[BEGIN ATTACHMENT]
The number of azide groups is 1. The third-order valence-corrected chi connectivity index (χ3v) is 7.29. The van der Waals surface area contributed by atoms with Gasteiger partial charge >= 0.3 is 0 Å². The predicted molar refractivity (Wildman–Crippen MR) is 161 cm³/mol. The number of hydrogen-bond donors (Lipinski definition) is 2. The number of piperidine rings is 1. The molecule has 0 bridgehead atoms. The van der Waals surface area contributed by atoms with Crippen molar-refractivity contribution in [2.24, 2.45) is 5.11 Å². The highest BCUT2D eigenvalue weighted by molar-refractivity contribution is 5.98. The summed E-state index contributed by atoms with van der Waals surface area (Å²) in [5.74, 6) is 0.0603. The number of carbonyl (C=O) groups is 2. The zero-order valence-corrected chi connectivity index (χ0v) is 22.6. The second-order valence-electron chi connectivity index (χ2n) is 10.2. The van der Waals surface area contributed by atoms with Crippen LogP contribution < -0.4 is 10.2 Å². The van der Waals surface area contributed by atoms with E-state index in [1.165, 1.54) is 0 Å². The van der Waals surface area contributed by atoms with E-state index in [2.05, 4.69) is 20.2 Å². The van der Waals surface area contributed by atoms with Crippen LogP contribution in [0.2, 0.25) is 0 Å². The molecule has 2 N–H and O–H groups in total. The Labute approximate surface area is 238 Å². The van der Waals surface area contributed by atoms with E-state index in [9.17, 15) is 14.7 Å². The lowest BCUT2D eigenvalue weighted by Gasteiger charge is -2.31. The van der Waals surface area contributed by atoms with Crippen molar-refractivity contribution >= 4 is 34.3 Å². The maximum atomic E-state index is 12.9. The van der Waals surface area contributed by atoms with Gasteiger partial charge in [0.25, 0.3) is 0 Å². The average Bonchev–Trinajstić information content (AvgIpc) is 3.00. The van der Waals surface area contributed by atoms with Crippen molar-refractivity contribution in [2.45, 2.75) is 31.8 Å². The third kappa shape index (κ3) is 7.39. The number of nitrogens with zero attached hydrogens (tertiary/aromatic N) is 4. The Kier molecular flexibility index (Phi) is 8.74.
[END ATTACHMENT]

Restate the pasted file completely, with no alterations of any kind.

The number of azide groups is 1. The third-order valence-corrected chi connectivity index (χ3v) is 7.29. The van der Waals surface area contributed by atoms with Gasteiger partial charge >= 0.3 is 0 Å². The predicted molar refractivity (Wildman–Crippen MR) is 161 cm³/mol. The number of hydrogen-bond donors (Lipinski definition) is 2. The number of piperidine rings is 1. The molecule has 0 bridgehead atoms. The van der Waals surface area contributed by atoms with Crippen molar-refractivity contribution in [2.24, 2.45) is 5.11 Å². The highest BCUT2D eigenvalue weighted by molar-refractivity contribution is 5.98. The summed E-state index contributed by atoms with van der Waals surface area (Å²) in [5.74, 6) is 0.0603. The number of carbonyl (C=O) groups is 2. The zero-order valence-corrected chi connectivity index (χ0v) is 22.6. The second-order valence-electron chi connectivity index (χ2n) is 10.2. The van der Waals surface area contributed by atoms with Crippen LogP contribution < -0.4 is 10.2 Å². The van der Waals surface area contributed by atoms with E-state index in [1.165, 1.54) is 0 Å². The van der Waals surface area contributed by atoms with E-state index in [2.05, 4.69) is 20.2 Å². The van der Waals surface area contributed by atoms with Crippen LogP contribution in [0.2, 0.25) is 0 Å². The molecule has 2 N–H and O–H groups in total. The Labute approximate surface area is 238 Å². The van der Waals surface area contributed by atoms with E-state index in [9.17, 15) is 14.7 Å². The lowest BCUT2D eigenvalue weighted by Gasteiger charge is -2.31. The van der Waals surface area contributed by atoms with Crippen molar-refractivity contribution >= 4 is 34.3 Å². The maximum atomic E-state index is 12.9. The van der Waals surface area contributed by atoms with Gasteiger partial charge in [0.25, 0.3) is 0 Å². The average Bonchev–Trinajstić information content (AvgIpc) is 3.00. The van der Waals surface area contributed by atoms with Crippen molar-refractivity contribution in [2.45, 2.75) is 31.8 Å². The third kappa shape index (κ3) is 7.39. The number of nitrogens with zero attached hydrogens (tertiary/aromatic N) is 4. The Kier molecular flexibility index (Phi) is 8.74.